Lightening Strikes Twice: 7th and Penn, NW

Situational Awareness

The crosswalk looking north

Two women were run over by a tour bus and killed on December 19th, as they crossed Pennsylvania Ave., NW, in Washington, D.C.

Eleven years ago, in 2007, two women were also killed at the exact same place, also by a bus making the same left turn from northbound 7th onto westbound Pennsylvania.

There are a number of safety features in place to ensure pedestrian safety:

-A strict ban on cell phone use by drivers.

-The intersection is well lit.

-It is controlled with traffic signals.

-There are pedestrian “walk” lights which countdown the seconds remaining to clear the intersection.

-There is a marked pedestrian lane.

-There is a half-way stopping point/safe zone.

And yet, two double-fatality pedestrian incidents have occurred at the exact same place by vehicles of the same type.

In the 2007 incident, the driver was convicted of negligent homicide and sentenced to prison, the current driver has also been arrested.

In the most recent incident, the driver was talking on a handheld cell phone.

One thing is for sure — something more is required than following and using all safety features.

Situational awareness, that is being reasonably cognizant regarding what is going on around you, is key.

Drivers were either distracted or ignored the presence of pedestrians in their path.

A pedestrian fully aware of the potential hazards would likely be able to see the approaching danger and step away from the moving vehicle.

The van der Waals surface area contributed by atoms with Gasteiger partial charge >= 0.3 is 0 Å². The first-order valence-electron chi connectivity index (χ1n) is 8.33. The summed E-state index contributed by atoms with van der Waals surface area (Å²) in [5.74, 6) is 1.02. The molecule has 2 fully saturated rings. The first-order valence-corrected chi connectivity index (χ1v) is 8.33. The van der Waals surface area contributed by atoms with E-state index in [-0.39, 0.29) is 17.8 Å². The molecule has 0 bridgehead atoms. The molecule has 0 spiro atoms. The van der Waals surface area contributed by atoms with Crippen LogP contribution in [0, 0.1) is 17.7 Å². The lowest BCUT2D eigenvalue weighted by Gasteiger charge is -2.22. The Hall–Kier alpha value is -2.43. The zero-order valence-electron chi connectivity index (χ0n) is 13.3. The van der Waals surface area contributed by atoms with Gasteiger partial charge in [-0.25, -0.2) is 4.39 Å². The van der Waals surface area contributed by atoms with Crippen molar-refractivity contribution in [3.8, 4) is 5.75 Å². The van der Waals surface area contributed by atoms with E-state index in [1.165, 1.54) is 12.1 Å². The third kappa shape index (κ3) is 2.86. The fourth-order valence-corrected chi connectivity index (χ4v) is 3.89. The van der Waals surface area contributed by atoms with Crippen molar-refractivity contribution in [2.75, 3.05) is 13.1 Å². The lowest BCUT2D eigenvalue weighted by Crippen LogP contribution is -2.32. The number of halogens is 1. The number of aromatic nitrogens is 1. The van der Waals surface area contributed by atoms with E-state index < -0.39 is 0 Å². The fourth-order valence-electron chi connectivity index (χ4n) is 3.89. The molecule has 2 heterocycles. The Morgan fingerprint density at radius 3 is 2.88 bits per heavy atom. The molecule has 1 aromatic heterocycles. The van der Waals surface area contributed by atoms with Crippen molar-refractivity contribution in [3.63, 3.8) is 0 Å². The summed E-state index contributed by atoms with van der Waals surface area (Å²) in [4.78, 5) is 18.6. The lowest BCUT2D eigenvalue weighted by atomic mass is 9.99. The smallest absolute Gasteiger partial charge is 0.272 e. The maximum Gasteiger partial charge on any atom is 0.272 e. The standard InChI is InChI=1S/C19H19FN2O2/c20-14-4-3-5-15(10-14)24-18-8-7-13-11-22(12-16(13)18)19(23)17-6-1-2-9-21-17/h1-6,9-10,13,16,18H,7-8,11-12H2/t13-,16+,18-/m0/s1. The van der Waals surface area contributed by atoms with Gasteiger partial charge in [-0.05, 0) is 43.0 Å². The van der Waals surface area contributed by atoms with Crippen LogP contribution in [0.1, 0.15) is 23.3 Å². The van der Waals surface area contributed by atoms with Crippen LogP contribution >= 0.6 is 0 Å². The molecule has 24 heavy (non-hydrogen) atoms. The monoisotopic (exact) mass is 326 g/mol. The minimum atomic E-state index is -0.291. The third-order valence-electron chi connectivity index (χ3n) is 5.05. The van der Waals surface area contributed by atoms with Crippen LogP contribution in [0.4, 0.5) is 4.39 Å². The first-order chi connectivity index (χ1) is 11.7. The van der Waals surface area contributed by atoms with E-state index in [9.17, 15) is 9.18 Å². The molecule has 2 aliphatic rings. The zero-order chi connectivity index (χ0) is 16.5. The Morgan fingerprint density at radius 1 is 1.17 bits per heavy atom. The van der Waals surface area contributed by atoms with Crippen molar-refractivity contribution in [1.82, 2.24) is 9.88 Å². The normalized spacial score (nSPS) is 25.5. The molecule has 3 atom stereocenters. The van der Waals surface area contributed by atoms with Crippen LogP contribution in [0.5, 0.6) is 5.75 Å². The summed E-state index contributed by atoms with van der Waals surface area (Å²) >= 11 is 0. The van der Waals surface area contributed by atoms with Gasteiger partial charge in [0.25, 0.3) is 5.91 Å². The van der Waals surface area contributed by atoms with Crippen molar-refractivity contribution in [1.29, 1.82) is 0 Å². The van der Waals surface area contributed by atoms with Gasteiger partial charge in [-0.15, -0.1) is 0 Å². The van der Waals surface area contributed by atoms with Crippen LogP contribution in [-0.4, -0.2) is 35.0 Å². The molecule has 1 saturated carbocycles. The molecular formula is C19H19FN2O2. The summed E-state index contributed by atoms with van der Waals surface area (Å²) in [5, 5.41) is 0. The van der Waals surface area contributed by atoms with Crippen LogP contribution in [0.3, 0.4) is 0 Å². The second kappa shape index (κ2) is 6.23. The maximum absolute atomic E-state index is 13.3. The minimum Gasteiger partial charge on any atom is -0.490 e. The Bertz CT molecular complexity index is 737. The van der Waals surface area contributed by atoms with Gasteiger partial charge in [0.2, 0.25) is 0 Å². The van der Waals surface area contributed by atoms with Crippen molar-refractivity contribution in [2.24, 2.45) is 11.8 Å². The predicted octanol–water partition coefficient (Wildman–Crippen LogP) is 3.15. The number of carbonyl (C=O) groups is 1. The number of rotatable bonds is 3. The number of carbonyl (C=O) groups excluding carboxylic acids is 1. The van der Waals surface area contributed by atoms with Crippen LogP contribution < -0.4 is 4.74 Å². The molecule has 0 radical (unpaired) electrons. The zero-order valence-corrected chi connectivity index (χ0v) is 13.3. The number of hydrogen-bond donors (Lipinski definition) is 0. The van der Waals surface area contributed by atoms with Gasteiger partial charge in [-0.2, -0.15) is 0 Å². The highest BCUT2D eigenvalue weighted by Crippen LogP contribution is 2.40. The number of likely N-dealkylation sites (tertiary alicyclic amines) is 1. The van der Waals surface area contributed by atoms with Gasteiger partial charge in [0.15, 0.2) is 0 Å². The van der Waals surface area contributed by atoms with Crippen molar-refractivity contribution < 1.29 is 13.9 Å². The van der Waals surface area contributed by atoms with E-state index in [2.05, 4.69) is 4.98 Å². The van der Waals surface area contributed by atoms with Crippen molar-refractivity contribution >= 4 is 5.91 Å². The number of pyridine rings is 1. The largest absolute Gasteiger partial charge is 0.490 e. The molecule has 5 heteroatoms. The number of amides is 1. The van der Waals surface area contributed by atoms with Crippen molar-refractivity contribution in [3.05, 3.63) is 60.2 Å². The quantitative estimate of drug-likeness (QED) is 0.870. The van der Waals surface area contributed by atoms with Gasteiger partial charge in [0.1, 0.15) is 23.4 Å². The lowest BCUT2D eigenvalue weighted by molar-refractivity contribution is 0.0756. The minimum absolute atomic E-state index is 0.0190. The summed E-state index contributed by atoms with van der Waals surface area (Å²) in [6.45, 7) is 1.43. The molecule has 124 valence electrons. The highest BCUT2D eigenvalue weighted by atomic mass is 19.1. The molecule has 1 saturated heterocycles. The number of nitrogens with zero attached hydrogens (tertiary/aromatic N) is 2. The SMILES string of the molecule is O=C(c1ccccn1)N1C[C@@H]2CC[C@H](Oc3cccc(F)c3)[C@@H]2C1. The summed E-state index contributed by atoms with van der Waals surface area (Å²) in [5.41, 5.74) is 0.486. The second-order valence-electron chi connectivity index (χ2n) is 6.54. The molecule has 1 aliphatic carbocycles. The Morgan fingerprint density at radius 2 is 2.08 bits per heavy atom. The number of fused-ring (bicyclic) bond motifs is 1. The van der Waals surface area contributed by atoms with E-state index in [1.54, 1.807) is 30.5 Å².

Sadly, both pedestrians and drivers are distracted creating an environment where disaster can strike.

As a frequent motor coach rider I can attest that some drivers are both assertive and distracted; it’s a volatile combination.

Many pedestrians are engrossed in smartphone use as they cross the street, oblivious to their surroundings and potential danger; it is as if they feel they are walking in a protected bubble.

This same scenario, a potentially dangerous environment with mitigating safety features, complicated by distraction and inattention, is a common circumstance.

Crowds, enclosed areas, aircraft, trains, all require a heightened sense of awareness that is mostly lacking as people willfully disengage from their surroundings.

Seventh and Pennsylvania should serve as a potent reminder that paying attention is a matter of life and death.

 

 

 

 

 

 

 

 

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